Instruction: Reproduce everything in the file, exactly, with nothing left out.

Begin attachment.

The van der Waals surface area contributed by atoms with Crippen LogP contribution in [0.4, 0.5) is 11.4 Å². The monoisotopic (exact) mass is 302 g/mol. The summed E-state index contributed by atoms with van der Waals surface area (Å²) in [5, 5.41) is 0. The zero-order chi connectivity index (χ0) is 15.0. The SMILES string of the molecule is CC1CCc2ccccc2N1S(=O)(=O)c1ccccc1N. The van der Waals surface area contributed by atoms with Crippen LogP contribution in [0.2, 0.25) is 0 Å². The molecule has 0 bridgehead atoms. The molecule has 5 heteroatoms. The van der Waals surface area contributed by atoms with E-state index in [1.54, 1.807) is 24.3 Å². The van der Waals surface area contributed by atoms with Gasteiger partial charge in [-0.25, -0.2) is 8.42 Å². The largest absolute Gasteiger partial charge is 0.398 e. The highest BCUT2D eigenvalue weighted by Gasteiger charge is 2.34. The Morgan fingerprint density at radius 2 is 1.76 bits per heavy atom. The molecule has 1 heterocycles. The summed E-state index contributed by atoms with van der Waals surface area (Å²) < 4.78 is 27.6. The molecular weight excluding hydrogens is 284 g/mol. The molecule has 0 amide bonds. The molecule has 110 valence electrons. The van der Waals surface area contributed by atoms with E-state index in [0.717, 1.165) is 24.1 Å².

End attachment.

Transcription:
The van der Waals surface area contributed by atoms with Crippen LogP contribution in [0.4, 0.5) is 11.4 Å². The monoisotopic (exact) mass is 302 g/mol. The summed E-state index contributed by atoms with van der Waals surface area (Å²) in [5, 5.41) is 0. The zero-order chi connectivity index (χ0) is 15.0. The SMILES string of the molecule is CC1CCc2ccccc2N1S(=O)(=O)c1ccccc1N. The van der Waals surface area contributed by atoms with Crippen LogP contribution in [0.2, 0.25) is 0 Å². The molecule has 0 bridgehead atoms. The molecule has 5 heteroatoms. The van der Waals surface area contributed by atoms with E-state index in [1.54, 1.807) is 24.3 Å². The van der Waals surface area contributed by atoms with Gasteiger partial charge in [-0.25, -0.2) is 8.42 Å². The largest absolute Gasteiger partial charge is 0.398 e. The highest BCUT2D eigenvalue weighted by Gasteiger charge is 2.34. The Morgan fingerprint density at radius 2 is 1.76 bits per heavy atom. The molecule has 1 heterocycles. The summed E-state index contributed by atoms with van der Waals surface area (Å²) < 4.78 is 27.6. The molecular weight excluding hydrogens is 284 g/mol. The molecule has 0 amide bonds. The molecule has 110 valence electrons. The van der Waals surface area contributed by atoms with E-state index in [0.717, 1.165) is 24.1 Å².